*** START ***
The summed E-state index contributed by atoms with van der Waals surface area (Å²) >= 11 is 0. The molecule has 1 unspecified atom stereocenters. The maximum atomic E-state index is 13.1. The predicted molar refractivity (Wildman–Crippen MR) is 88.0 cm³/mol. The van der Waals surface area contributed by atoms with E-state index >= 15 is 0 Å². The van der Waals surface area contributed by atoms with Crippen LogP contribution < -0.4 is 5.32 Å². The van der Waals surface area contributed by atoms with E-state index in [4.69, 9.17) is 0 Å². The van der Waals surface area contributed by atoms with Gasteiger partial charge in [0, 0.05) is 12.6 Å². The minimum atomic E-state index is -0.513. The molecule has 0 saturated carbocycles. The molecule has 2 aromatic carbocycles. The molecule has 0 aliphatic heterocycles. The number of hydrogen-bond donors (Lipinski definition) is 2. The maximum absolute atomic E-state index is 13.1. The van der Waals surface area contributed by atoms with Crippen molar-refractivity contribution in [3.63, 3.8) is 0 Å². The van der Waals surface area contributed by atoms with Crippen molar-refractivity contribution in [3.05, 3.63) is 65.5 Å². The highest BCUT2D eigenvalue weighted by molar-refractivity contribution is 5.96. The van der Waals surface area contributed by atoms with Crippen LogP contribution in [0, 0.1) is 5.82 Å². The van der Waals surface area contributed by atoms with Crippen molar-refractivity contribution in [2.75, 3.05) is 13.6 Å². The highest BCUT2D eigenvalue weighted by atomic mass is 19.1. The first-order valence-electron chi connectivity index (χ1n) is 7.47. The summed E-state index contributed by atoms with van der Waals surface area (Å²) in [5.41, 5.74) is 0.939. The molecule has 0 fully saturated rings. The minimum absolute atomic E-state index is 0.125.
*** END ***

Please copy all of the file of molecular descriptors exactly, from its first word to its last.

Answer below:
The summed E-state index contributed by atoms with van der Waals surface area (Å²) >= 11 is 0. The molecule has 1 unspecified atom stereocenters. The maximum atomic E-state index is 13.1. The predicted molar refractivity (Wildman–Crippen MR) is 88.0 cm³/mol. The van der Waals surface area contributed by atoms with E-state index >= 15 is 0 Å². The van der Waals surface area contributed by atoms with Crippen LogP contribution < -0.4 is 5.32 Å². The van der Waals surface area contributed by atoms with E-state index in [4.69, 9.17) is 0 Å². The van der Waals surface area contributed by atoms with Gasteiger partial charge in [0, 0.05) is 12.6 Å². The minimum atomic E-state index is -0.513. The molecule has 0 saturated carbocycles. The molecule has 2 aromatic carbocycles. The molecule has 0 aliphatic heterocycles. The number of hydrogen-bond donors (Lipinski definition) is 2. The maximum absolute atomic E-state index is 13.1. The van der Waals surface area contributed by atoms with Crippen molar-refractivity contribution in [3.63, 3.8) is 0 Å². The van der Waals surface area contributed by atoms with Crippen molar-refractivity contribution in [3.05, 3.63) is 65.5 Å². The highest BCUT2D eigenvalue weighted by molar-refractivity contribution is 5.96. The van der Waals surface area contributed by atoms with Crippen LogP contribution in [0, 0.1) is 5.82 Å². The van der Waals surface area contributed by atoms with Crippen molar-refractivity contribution in [2.75, 3.05) is 13.6 Å². The highest BCUT2D eigenvalue weighted by atomic mass is 19.1. The first-order valence-electron chi connectivity index (χ1n) is 7.47. The summed E-state index contributed by atoms with van der Waals surface area (Å²) in [5.41, 5.74) is 0.939. The molecule has 0 fully saturated rings. The minimum absolute atomic E-state index is 0.125.